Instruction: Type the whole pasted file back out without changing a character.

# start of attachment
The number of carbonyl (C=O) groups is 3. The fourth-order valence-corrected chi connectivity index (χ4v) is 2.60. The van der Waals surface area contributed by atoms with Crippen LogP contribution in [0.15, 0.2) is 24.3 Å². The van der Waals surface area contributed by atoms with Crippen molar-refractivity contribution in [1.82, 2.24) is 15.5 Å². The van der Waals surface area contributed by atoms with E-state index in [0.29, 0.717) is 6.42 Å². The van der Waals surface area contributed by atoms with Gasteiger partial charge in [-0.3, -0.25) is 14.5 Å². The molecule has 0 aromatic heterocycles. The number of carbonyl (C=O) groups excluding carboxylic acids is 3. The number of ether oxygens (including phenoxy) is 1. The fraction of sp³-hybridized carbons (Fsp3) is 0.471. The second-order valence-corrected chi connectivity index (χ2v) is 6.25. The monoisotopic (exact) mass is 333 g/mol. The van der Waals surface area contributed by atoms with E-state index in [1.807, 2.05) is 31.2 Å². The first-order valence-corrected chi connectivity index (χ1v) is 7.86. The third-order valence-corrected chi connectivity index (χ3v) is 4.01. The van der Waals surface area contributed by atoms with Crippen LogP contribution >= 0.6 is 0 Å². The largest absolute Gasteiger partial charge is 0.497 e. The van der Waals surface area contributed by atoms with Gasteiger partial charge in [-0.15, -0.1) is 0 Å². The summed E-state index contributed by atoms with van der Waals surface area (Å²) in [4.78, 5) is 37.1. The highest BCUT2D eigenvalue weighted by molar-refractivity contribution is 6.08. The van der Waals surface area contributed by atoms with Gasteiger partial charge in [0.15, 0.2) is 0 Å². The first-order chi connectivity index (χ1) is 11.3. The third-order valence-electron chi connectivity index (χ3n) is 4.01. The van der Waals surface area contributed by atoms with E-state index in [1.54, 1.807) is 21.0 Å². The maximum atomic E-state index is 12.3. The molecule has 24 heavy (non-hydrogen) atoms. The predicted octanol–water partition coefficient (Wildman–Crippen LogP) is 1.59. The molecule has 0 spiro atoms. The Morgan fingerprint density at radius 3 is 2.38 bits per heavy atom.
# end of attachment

The number of carbonyl (C=O) groups is 3. The fourth-order valence-corrected chi connectivity index (χ4v) is 2.60. The van der Waals surface area contributed by atoms with Crippen LogP contribution in [0.15, 0.2) is 24.3 Å². The van der Waals surface area contributed by atoms with Crippen molar-refractivity contribution in [1.82, 2.24) is 15.5 Å². The van der Waals surface area contributed by atoms with E-state index in [0.29, 0.717) is 6.42 Å². The van der Waals surface area contributed by atoms with Gasteiger partial charge in [-0.3, -0.25) is 14.5 Å². The molecule has 0 aromatic heterocycles. The number of carbonyl (C=O) groups excluding carboxylic acids is 3. The number of ether oxygens (including phenoxy) is 1. The fraction of sp³-hybridized carbons (Fsp3) is 0.471. The second-order valence-corrected chi connectivity index (χ2v) is 6.25. The monoisotopic (exact) mass is 333 g/mol. The van der Waals surface area contributed by atoms with E-state index in [1.807, 2.05) is 31.2 Å². The first-order valence-corrected chi connectivity index (χ1v) is 7.86. The third-order valence-corrected chi connectivity index (χ3v) is 4.01. The van der Waals surface area contributed by atoms with Crippen LogP contribution >= 0.6 is 0 Å². The largest absolute Gasteiger partial charge is 0.497 e. The van der Waals surface area contributed by atoms with Gasteiger partial charge in [-0.15, -0.1) is 0 Å². The summed E-state index contributed by atoms with van der Waals surface area (Å²) in [4.78, 5) is 37.1. The highest BCUT2D eigenvalue weighted by molar-refractivity contribution is 6.08. The van der Waals surface area contributed by atoms with Gasteiger partial charge in [0.15, 0.2) is 0 Å². The first-order chi connectivity index (χ1) is 11.3. The third-order valence-electron chi connectivity index (χ3n) is 4.01. The van der Waals surface area contributed by atoms with E-state index in [1.54, 1.807) is 21.0 Å². The maximum atomic E-state index is 12.3. The molecule has 24 heavy (non-hydrogen) atoms. The predicted octanol–water partition coefficient (Wildman–Crippen LogP) is 1.59. The molecule has 0 spiro atoms. The Morgan fingerprint density at radius 3 is 2.38 bits per heavy atom.